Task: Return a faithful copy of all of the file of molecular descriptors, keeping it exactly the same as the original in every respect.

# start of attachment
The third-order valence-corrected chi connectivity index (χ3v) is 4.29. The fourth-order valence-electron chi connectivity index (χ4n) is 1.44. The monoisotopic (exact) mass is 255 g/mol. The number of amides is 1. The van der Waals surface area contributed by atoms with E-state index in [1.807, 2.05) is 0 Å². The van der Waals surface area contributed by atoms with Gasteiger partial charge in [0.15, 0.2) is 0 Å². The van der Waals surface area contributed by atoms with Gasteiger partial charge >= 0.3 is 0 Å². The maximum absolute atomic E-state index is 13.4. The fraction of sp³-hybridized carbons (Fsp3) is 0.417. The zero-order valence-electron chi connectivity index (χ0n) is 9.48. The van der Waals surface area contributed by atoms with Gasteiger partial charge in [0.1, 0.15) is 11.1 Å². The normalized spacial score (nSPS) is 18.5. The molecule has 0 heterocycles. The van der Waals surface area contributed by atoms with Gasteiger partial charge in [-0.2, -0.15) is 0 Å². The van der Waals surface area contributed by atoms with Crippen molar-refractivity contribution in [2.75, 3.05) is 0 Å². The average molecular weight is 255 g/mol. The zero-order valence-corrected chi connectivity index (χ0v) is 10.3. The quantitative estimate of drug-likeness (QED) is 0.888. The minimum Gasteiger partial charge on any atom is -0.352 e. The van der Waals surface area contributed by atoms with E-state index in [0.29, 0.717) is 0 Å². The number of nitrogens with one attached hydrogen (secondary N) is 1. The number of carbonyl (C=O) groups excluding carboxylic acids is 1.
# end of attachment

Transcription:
The third-order valence-corrected chi connectivity index (χ3v) is 4.29. The fourth-order valence-electron chi connectivity index (χ4n) is 1.44. The monoisotopic (exact) mass is 255 g/mol. The number of amides is 1. The van der Waals surface area contributed by atoms with E-state index in [1.807, 2.05) is 0 Å². The van der Waals surface area contributed by atoms with Gasteiger partial charge in [0.15, 0.2) is 0 Å². The van der Waals surface area contributed by atoms with Gasteiger partial charge >= 0.3 is 0 Å². The maximum absolute atomic E-state index is 13.4. The fraction of sp³-hybridized carbons (Fsp3) is 0.417. The zero-order valence-electron chi connectivity index (χ0n) is 9.48. The van der Waals surface area contributed by atoms with Gasteiger partial charge in [0.1, 0.15) is 11.1 Å². The normalized spacial score (nSPS) is 18.5. The molecule has 0 heterocycles. The van der Waals surface area contributed by atoms with Gasteiger partial charge in [-0.2, -0.15) is 0 Å². The van der Waals surface area contributed by atoms with Crippen molar-refractivity contribution in [2.75, 3.05) is 0 Å². The average molecular weight is 255 g/mol. The zero-order valence-corrected chi connectivity index (χ0v) is 10.3. The quantitative estimate of drug-likeness (QED) is 0.888. The minimum Gasteiger partial charge on any atom is -0.352 e. The van der Waals surface area contributed by atoms with E-state index in [0.29, 0.717) is 0 Å². The number of nitrogens with one attached hydrogen (secondary N) is 1. The number of carbonyl (C=O) groups excluding carboxylic acids is 1.